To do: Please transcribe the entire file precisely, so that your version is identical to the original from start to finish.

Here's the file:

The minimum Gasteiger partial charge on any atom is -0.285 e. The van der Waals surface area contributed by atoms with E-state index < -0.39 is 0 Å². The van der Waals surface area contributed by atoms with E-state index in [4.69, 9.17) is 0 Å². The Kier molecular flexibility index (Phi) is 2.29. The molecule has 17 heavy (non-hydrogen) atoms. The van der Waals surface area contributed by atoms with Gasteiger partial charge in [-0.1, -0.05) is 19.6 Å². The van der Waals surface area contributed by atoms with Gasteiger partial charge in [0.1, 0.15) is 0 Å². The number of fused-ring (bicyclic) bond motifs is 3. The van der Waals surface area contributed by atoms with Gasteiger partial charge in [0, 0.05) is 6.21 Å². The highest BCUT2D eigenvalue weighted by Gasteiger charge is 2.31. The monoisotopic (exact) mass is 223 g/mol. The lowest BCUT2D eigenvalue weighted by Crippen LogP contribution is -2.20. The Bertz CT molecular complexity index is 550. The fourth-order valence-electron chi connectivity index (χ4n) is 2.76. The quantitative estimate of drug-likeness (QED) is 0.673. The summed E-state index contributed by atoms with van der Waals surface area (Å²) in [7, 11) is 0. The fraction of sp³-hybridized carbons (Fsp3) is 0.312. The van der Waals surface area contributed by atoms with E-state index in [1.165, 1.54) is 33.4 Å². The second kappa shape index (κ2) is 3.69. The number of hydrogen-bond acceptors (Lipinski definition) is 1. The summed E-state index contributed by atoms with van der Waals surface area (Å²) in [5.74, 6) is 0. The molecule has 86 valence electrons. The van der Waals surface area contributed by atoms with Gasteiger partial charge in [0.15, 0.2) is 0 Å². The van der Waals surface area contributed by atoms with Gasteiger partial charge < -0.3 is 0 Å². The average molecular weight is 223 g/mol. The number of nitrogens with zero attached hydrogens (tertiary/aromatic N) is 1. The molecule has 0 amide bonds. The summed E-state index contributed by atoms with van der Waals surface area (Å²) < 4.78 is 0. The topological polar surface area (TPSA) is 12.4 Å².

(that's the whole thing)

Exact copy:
The minimum Gasteiger partial charge on any atom is -0.285 e. The van der Waals surface area contributed by atoms with E-state index < -0.39 is 0 Å². The van der Waals surface area contributed by atoms with E-state index in [4.69, 9.17) is 0 Å². The Kier molecular flexibility index (Phi) is 2.29. The molecule has 17 heavy (non-hydrogen) atoms. The van der Waals surface area contributed by atoms with Gasteiger partial charge in [-0.1, -0.05) is 19.6 Å². The van der Waals surface area contributed by atoms with Gasteiger partial charge in [0.1, 0.15) is 0 Å². The number of fused-ring (bicyclic) bond motifs is 3. The van der Waals surface area contributed by atoms with Gasteiger partial charge in [0, 0.05) is 6.21 Å². The highest BCUT2D eigenvalue weighted by Gasteiger charge is 2.31. The monoisotopic (exact) mass is 223 g/mol. The lowest BCUT2D eigenvalue weighted by Crippen LogP contribution is -2.20. The Bertz CT molecular complexity index is 550. The fourth-order valence-electron chi connectivity index (χ4n) is 2.76. The quantitative estimate of drug-likeness (QED) is 0.673. The summed E-state index contributed by atoms with van der Waals surface area (Å²) in [7, 11) is 0. The fraction of sp³-hybridized carbons (Fsp3) is 0.312. The van der Waals surface area contributed by atoms with E-state index in [1.165, 1.54) is 33.4 Å². The second kappa shape index (κ2) is 3.69. The number of hydrogen-bond acceptors (Lipinski definition) is 1. The summed E-state index contributed by atoms with van der Waals surface area (Å²) in [5.74, 6) is 0. The molecule has 86 valence electrons. The van der Waals surface area contributed by atoms with Gasteiger partial charge in [0.15, 0.2) is 0 Å². The van der Waals surface area contributed by atoms with Gasteiger partial charge < -0.3 is 0 Å². The average molecular weight is 223 g/mol. The number of nitrogens with zero attached hydrogens (tertiary/aromatic N) is 1. The molecule has 0 amide bonds. The summed E-state index contributed by atoms with van der Waals surface area (Å²) < 4.78 is 0. The topological polar surface area (TPSA) is 12.4 Å².